Pope Francis Overhauls Vatican’s Financial System for 1st Time in 25 Years, Australian Cardinal Pell Named Keeper of Finances
By Esther Tanquintic-Misa | February 25, 2014 12:46 PM EST
For the first time in 25 years, Pope Francis has led the overhauling of the Vatican's financial system. On Monday, he announced the creation of an economics secretariat to control all economic, administrative, personnel and procurement functions of the Holy See. Australian Cardinal George Pell will man the post and report directly to the pope.
Pope Francis greet cardinals and bishops during the general audience in Saint Peter's Square at the Vatican October 30, 2013.
Pope Francis ordered the changes to have "immediate, full and stable effect."
Elected into position as supreme pontiff of the Roman Catholic church in March 2013, Pope Francis appointed a commission of inquiry in the middle of the same year. The goal was to recommend ways to improve efficiency and transparency especially Vatican's financial chambers.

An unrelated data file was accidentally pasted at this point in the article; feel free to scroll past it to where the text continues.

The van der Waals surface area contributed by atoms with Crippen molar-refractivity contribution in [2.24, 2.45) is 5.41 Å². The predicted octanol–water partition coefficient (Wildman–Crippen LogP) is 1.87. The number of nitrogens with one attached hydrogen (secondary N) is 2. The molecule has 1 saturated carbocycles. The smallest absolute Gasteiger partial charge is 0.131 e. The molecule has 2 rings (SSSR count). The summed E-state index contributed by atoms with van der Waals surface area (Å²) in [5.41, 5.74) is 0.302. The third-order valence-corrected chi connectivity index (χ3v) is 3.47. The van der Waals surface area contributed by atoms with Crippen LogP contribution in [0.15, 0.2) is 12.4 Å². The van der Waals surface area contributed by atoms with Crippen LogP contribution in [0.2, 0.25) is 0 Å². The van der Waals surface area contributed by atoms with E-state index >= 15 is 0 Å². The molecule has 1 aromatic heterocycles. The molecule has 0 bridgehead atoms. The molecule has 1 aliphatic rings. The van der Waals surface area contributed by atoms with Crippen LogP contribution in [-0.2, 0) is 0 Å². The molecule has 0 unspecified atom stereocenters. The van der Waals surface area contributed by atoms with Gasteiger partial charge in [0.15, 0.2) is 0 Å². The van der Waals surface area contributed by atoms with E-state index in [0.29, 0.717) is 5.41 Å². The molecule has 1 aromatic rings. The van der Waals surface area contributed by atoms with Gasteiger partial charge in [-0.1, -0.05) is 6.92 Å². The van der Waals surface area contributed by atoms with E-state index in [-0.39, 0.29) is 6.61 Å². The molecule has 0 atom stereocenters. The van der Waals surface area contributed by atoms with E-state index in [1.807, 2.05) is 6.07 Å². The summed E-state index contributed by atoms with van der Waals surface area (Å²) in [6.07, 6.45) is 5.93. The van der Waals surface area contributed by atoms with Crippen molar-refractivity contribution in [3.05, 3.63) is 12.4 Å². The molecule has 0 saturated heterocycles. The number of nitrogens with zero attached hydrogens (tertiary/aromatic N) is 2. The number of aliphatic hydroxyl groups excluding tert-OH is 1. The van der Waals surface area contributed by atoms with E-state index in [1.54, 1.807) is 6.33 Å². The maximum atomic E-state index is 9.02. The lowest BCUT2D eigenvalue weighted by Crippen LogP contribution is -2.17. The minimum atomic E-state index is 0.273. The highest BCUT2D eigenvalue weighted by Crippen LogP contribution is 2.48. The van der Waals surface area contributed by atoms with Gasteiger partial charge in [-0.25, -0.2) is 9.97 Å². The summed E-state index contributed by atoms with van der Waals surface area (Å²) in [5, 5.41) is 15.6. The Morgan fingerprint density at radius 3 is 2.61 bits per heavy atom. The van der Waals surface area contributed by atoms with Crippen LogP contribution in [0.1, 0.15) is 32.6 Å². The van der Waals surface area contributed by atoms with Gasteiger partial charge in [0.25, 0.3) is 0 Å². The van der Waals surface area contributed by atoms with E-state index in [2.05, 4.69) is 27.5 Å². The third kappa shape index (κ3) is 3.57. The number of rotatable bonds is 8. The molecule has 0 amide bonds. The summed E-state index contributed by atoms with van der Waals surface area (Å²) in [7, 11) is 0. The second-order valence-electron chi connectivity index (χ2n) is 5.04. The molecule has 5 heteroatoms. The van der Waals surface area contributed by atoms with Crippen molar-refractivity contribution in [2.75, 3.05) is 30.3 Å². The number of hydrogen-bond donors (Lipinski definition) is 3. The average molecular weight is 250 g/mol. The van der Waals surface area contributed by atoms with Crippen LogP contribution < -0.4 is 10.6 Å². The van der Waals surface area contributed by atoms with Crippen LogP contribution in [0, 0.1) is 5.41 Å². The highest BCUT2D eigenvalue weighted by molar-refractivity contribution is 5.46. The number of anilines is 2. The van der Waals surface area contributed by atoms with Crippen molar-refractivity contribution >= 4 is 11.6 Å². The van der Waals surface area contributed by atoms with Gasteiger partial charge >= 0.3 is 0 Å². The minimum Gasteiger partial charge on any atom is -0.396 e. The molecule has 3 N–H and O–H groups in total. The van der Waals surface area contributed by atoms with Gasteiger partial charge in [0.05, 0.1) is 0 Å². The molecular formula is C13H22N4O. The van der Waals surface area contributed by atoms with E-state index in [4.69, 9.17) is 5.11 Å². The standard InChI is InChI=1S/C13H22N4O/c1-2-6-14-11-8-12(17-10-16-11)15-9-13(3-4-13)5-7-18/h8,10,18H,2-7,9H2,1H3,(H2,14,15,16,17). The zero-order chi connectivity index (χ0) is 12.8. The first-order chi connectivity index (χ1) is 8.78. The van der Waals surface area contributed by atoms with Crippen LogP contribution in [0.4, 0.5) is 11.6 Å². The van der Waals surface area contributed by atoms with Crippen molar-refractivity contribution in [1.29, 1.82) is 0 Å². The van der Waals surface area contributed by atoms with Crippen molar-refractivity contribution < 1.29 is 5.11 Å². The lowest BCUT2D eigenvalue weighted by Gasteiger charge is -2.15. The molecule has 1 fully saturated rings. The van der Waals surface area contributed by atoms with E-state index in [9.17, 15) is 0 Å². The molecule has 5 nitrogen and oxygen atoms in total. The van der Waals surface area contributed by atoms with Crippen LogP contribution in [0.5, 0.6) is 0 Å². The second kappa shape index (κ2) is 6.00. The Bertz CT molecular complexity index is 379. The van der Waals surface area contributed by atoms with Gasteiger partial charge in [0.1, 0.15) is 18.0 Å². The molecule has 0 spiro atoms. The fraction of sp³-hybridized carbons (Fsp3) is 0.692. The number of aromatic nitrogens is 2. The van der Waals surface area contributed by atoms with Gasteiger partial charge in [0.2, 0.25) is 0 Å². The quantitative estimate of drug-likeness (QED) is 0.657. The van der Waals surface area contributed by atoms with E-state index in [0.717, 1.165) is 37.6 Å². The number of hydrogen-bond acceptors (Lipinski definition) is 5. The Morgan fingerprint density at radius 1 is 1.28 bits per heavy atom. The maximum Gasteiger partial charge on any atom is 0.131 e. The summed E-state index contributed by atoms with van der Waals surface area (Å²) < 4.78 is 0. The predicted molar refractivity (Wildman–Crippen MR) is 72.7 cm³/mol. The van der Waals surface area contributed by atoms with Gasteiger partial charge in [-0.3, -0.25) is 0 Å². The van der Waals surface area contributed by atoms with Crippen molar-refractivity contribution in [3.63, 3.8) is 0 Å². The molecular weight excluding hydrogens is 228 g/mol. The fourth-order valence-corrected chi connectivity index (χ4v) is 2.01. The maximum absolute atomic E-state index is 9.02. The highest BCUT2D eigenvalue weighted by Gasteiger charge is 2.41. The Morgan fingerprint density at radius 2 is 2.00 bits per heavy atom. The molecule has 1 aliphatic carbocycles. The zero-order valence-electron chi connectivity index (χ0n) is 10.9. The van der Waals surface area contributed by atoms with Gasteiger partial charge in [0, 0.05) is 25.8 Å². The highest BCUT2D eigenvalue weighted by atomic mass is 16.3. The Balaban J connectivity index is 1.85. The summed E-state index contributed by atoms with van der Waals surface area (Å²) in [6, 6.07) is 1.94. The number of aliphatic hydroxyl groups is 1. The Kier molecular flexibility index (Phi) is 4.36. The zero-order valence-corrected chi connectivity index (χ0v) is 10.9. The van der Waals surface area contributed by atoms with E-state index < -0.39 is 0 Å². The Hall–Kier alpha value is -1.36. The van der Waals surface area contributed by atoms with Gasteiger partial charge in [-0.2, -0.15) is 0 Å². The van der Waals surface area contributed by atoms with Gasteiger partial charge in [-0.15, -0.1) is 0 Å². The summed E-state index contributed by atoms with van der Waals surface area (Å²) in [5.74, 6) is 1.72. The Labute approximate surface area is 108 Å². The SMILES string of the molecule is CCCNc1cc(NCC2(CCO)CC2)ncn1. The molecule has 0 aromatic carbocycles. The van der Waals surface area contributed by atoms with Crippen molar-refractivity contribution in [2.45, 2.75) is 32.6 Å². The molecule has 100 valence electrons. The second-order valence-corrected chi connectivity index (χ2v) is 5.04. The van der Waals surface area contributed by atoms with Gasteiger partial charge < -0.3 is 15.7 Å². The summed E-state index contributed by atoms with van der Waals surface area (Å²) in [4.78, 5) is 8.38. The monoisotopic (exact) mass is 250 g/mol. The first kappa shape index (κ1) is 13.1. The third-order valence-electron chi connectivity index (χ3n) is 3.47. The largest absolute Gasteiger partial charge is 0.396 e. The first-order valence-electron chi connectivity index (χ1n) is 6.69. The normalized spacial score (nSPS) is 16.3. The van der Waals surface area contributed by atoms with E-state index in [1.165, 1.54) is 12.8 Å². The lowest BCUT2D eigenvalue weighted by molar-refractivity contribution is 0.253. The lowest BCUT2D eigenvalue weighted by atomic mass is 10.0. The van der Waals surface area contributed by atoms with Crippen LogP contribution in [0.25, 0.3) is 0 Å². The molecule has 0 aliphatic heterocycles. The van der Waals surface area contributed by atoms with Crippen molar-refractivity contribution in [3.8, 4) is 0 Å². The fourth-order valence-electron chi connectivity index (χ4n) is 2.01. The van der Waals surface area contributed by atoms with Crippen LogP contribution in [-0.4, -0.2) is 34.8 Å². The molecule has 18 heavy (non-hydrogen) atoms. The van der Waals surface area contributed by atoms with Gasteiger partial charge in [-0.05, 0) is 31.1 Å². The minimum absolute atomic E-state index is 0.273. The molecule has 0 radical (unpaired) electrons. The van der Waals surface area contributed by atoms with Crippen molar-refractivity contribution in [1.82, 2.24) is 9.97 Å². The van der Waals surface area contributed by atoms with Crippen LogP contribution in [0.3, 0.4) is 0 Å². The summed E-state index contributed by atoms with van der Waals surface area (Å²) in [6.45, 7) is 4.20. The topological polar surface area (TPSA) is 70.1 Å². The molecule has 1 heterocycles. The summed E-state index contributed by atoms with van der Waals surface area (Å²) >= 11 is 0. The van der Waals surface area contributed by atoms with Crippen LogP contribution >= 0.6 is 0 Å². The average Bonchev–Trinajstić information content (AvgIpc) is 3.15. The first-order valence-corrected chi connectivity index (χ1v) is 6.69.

The creation of new Secretariat for the Economy followed this.
Cardinal Pell, currently the Archbishop of Sydney, will move to Rome to be able to perform his new duties. Apart from the pope, he will report to a new 15-member economy council of eight cardinals from various parts of the world and seven lay experts.
Cardinal Pell is expected to start his new job "as soon as possible," the Vatican said in a statement.
Cardinal Pell and the new Secretariat for the Economy will oversee the finances of the Holy See - the central governing structure of the Catholic Church - and the Vatican City State - the 44-hectare city state in central Rome. These include the profit-making Vatican Museums and Vatican's post office.
It is likewise tasked to prepare and execute an annual budget with detailed financial statements.
The changes "will enable more formal involvement of senior and experienced experts in financial administration, planning and reporting and will ensure better use of resources, improving the support available for various programmes, particularly our works with the poor and marginalized," the Vatican said.
The commission likewise suggested to Pope Francis last week to adopt international accounting standards and financial management and reporting practices, as well as boosting internal controls.
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